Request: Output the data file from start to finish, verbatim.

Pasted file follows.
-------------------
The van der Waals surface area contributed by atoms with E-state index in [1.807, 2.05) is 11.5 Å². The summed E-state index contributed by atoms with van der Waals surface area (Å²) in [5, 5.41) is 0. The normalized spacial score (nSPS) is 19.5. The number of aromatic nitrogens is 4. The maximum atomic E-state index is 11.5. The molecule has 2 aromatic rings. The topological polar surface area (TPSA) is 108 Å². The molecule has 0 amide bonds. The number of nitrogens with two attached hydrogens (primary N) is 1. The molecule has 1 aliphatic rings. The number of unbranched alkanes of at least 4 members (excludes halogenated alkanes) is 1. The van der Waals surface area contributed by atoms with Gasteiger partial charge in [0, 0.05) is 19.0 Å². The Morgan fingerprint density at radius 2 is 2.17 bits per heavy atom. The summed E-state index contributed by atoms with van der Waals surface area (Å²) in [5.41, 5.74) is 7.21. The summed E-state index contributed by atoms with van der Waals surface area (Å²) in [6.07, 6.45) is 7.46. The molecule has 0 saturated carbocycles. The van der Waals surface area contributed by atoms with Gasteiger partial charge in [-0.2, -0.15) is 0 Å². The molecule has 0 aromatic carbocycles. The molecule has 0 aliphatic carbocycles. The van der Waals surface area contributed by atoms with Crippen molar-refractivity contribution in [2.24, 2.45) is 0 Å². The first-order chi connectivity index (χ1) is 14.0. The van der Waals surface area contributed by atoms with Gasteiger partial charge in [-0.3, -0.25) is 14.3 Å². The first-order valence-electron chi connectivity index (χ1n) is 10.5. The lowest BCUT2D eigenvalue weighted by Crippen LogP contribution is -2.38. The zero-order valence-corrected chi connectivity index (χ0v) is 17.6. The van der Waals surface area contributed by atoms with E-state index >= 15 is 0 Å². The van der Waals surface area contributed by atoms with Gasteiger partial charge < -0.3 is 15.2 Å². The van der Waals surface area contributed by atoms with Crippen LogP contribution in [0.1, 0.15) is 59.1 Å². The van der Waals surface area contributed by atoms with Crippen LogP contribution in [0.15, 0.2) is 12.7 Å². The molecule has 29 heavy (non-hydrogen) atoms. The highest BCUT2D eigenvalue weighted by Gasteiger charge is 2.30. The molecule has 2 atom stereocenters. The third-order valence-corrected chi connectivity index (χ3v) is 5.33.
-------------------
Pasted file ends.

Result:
The van der Waals surface area contributed by atoms with E-state index in [1.807, 2.05) is 11.5 Å². The summed E-state index contributed by atoms with van der Waals surface area (Å²) in [5, 5.41) is 0. The normalized spacial score (nSPS) is 19.5. The number of aromatic nitrogens is 4. The maximum atomic E-state index is 11.5. The molecule has 2 aromatic rings. The topological polar surface area (TPSA) is 108 Å². The molecule has 0 amide bonds. The number of nitrogens with two attached hydrogens (primary N) is 1. The molecule has 1 aliphatic rings. The number of unbranched alkanes of at least 4 members (excludes halogenated alkanes) is 1. The van der Waals surface area contributed by atoms with Gasteiger partial charge in [0, 0.05) is 19.0 Å². The Morgan fingerprint density at radius 2 is 2.17 bits per heavy atom. The summed E-state index contributed by atoms with van der Waals surface area (Å²) in [5.41, 5.74) is 7.21. The summed E-state index contributed by atoms with van der Waals surface area (Å²) in [6.07, 6.45) is 7.46. The molecule has 0 saturated carbocycles. The van der Waals surface area contributed by atoms with Gasteiger partial charge in [-0.2, -0.15) is 0 Å². The molecule has 0 aromatic carbocycles. The molecule has 0 aliphatic carbocycles. The van der Waals surface area contributed by atoms with Crippen molar-refractivity contribution in [2.24, 2.45) is 0 Å². The first-order chi connectivity index (χ1) is 14.0. The van der Waals surface area contributed by atoms with Gasteiger partial charge in [-0.3, -0.25) is 14.3 Å². The first-order valence-electron chi connectivity index (χ1n) is 10.5. The lowest BCUT2D eigenvalue weighted by Crippen LogP contribution is -2.38. The zero-order valence-corrected chi connectivity index (χ0v) is 17.6. The van der Waals surface area contributed by atoms with E-state index >= 15 is 0 Å². The van der Waals surface area contributed by atoms with Gasteiger partial charge < -0.3 is 15.2 Å². The van der Waals surface area contributed by atoms with Crippen LogP contribution in [0.1, 0.15) is 59.1 Å². The van der Waals surface area contributed by atoms with Crippen LogP contribution in [0.15, 0.2) is 12.7 Å². The molecule has 29 heavy (non-hydrogen) atoms. The highest BCUT2D eigenvalue weighted by Gasteiger charge is 2.30. The molecule has 2 atom stereocenters. The third-order valence-corrected chi connectivity index (χ3v) is 5.33.